Rudy Hermann Guede was a guard in the Italian basketball league (2004–05), reportedly loves to disco dance, speak English, hang out with the ladies, and meet famous fashion designers. Yes, he has had brushes with the law, but his father, Pacome Roger Guede, is certain that he did not commit the murder. "My son is innocent," Rudy's father told reporters in Perugia, as he wiped away tears. "He is a good boy." It's possible Knox met Guede for the first time in September, while looking for an apartment in Perugia, because on her MySpace blog she mentioned bumping into "the most beautiful black man [she had] ever seen." From his pictures on his Facebook site, one gets the impression that Guede also thought he was the most beautiful black man he had ever seen.
Detectives have produced no real motive for the murder, and none of the three suspects are talking. Their stories are now managed by lawyers and PR agents. What we know about the crime and the suspects comes mostly from what the police and lawyers release/leak to the press. From these releases/leaks of information rises a haze of conflicting confessions, changing stories, DNA links, and digital details. For a while, Sollecito insisted he was not at the cottage at the time of the murder; he was, instead, at home surfing the web. But the recent revelation that his DNA was found on Kercher's bra ties him to the scene. Knox first said she wasn't there, either; she was at Sollecito's place. Then a surveillance camera captured Knox walking back to the cottage an hour before Kercher returned home for the last time. After that, Knox admitted she had been at home, saying she had smoked a lot of hash, heard the killer in the other room, and closed her ears while Kercher screamed. But a drop of Knox's blood has been found in a sink, and her DNA was also on a knife that had Kercher's DNA on its tip. Guede claims that he did not kill Kercher, that the two had consensual sex, and after sex he took a big shit in her bathroom because his stomach was turned by some "spicy kebab." While taking the long shit, he was listening to music on his iPod. Because the music was loud, he did not hear Kercher screaming for her life in the other room. When he entered her room, he confronted and tussled with her killer. The stranger screamed: "A black man found, black man condemned," and fled the house. In the quiet moment that fell upon the room, Guede heard Kercher's last word: "af." He knelt beside her oozing life, dipped a forefinger into a warm pool of her blood, wrote "AF" on the wall, and ran out of her house. That is his story.
No one outside of Knox, Sollecito, and Guede really knows what happened on the night of the murder. No one knows what Knox, Sollecito, and Guede were doing before Kercher returned home. In the absence of stable answers, the imagination does its work. Were the three waiting for her? Did they plot an attack? Were they caught by surprise in the middle of a threesome and forced Kercher to join in? Did Knox pin Kercher's head to the floor as Guede sexually assaulted her from behind? Was Sollecito fucking Knox as Guede raped Kercher? Did Guede and Sollecito fuck Knox as Kercher watched with dying eyes? Or was Kercher into it? Was she playing along? Was the violence simulated or real? Were the three stabs in Kercher's neck intentional or accidental? Was it rape or consensual? Was this an act of revenge or did it just happen all of a sudden, like a wild storm that appeared, erupted, and cleared?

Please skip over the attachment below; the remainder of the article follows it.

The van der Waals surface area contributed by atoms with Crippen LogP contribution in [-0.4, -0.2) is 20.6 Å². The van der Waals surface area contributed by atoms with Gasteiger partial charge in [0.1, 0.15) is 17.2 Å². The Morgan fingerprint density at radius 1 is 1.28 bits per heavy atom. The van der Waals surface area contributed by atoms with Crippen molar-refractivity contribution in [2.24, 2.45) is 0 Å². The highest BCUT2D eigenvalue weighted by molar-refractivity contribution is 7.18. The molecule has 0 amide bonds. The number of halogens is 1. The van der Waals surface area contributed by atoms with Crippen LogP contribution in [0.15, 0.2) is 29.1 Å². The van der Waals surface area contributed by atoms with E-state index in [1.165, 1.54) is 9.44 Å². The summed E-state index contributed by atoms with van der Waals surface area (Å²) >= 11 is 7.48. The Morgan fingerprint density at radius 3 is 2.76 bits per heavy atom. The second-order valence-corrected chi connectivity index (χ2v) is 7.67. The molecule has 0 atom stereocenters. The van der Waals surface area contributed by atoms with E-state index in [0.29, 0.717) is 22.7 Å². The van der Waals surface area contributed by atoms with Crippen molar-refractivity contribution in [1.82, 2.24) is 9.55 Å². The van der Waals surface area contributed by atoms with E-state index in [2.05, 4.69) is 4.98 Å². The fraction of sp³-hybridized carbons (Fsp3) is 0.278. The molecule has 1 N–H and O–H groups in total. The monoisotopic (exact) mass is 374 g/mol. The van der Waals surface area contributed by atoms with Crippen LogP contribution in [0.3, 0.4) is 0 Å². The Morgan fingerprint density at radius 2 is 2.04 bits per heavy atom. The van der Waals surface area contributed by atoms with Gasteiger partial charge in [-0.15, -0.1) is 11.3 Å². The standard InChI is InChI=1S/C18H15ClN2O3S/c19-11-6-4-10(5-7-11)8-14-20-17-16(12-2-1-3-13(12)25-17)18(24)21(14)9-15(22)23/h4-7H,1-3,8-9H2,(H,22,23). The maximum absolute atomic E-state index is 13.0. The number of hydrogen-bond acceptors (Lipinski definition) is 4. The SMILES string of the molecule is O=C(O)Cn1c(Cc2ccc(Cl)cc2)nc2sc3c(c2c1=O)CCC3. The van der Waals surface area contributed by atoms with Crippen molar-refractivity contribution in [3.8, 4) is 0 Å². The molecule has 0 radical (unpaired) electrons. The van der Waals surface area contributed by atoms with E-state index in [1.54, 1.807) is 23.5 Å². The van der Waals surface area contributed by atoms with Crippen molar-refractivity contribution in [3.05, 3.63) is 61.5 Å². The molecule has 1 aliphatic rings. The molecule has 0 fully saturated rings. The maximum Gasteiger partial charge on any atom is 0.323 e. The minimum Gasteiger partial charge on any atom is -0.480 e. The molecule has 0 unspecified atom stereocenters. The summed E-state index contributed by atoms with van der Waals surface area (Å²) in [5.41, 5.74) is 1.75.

It's not hard to see why Amanda Knox first looked for a job at La Tana dell'Orso. The business has some similarities to the last place she worked in Seattle, the World Cup cafe in the University District. Like La Tana, the World Cup is a little mixed up—a part of it sells soups and panini, another part of it sells espresso and tea, and another sells bottles of wine. The business also has wine tasting on Saturday afternoons. Not far from one of the closest things Seattle has to medieval architecture, the neo-Gothic Blessed Sacrament Church (built in 1908), and right next to the Continental Store European Delicatessen, the World Cup stands at the opposite end of the spectrum from the hamburger off La Tana's menu: One is an Italian idea of an American object; the other, the cafe, is an American idea of a European space, with its wall of dark bottles, its aristocratic ambience, autumn-colored panels, and noble furniture. To an American, it looks perfectly European; to a European, it might look like McDonald's.
On the day I visited the World Cup, just before leaving for Italy, I had the luck of meeting an old friend—let's call him Matthew. He was one of two people working behind the counter. He remembered me before I remembered him. We had not seen each other since my wild college years, back in the early 1990s. We had mutual friends—crazy Hagar, loopy Lisa, boozy Jenny—and partied like there was no tomorrow. It's a wonder we survived that terrific turbulence of dusk-to-dawn parties, blood-boiling passions, and all sorts of filthy desires that seemed to come out of nowhere and go nowhere. It's a wonder I'm not serving (have never served) time for one of those bad nights that spun way out of control—Who are these people? What is in my hands? What did I just smoke? Did I have sex with her? Why is that policeman looking at me? Will this high ever end?